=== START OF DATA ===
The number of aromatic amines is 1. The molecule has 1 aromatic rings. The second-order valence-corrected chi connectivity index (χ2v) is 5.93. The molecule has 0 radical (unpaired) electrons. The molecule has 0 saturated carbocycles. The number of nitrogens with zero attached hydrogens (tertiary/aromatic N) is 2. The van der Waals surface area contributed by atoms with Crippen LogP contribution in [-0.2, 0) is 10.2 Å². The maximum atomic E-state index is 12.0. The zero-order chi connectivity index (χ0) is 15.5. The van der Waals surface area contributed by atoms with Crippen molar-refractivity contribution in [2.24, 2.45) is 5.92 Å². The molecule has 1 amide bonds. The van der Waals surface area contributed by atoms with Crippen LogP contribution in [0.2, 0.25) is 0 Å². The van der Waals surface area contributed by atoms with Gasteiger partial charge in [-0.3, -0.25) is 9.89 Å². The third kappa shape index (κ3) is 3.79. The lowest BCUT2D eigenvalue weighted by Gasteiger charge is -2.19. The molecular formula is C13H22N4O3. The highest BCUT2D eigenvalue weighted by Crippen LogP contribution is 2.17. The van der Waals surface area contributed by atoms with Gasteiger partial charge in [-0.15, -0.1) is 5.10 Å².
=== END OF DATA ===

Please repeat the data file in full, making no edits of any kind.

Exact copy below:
The number of aromatic amines is 1. The molecule has 1 aromatic rings. The second-order valence-corrected chi connectivity index (χ2v) is 5.93. The molecule has 0 radical (unpaired) electrons. The molecule has 0 saturated carbocycles. The number of nitrogens with zero attached hydrogens (tertiary/aromatic N) is 2. The van der Waals surface area contributed by atoms with Crippen LogP contribution in [-0.2, 0) is 10.2 Å². The maximum atomic E-state index is 12.0. The zero-order chi connectivity index (χ0) is 15.5. The van der Waals surface area contributed by atoms with Crippen molar-refractivity contribution in [2.24, 2.45) is 5.92 Å². The molecule has 1 amide bonds. The van der Waals surface area contributed by atoms with Crippen LogP contribution in [0.2, 0.25) is 0 Å². The van der Waals surface area contributed by atoms with Gasteiger partial charge in [-0.3, -0.25) is 9.89 Å². The third kappa shape index (κ3) is 3.79. The lowest BCUT2D eigenvalue weighted by Gasteiger charge is -2.19. The molecular formula is C13H22N4O3. The highest BCUT2D eigenvalue weighted by Crippen LogP contribution is 2.17. The van der Waals surface area contributed by atoms with Gasteiger partial charge in [-0.15, -0.1) is 5.10 Å².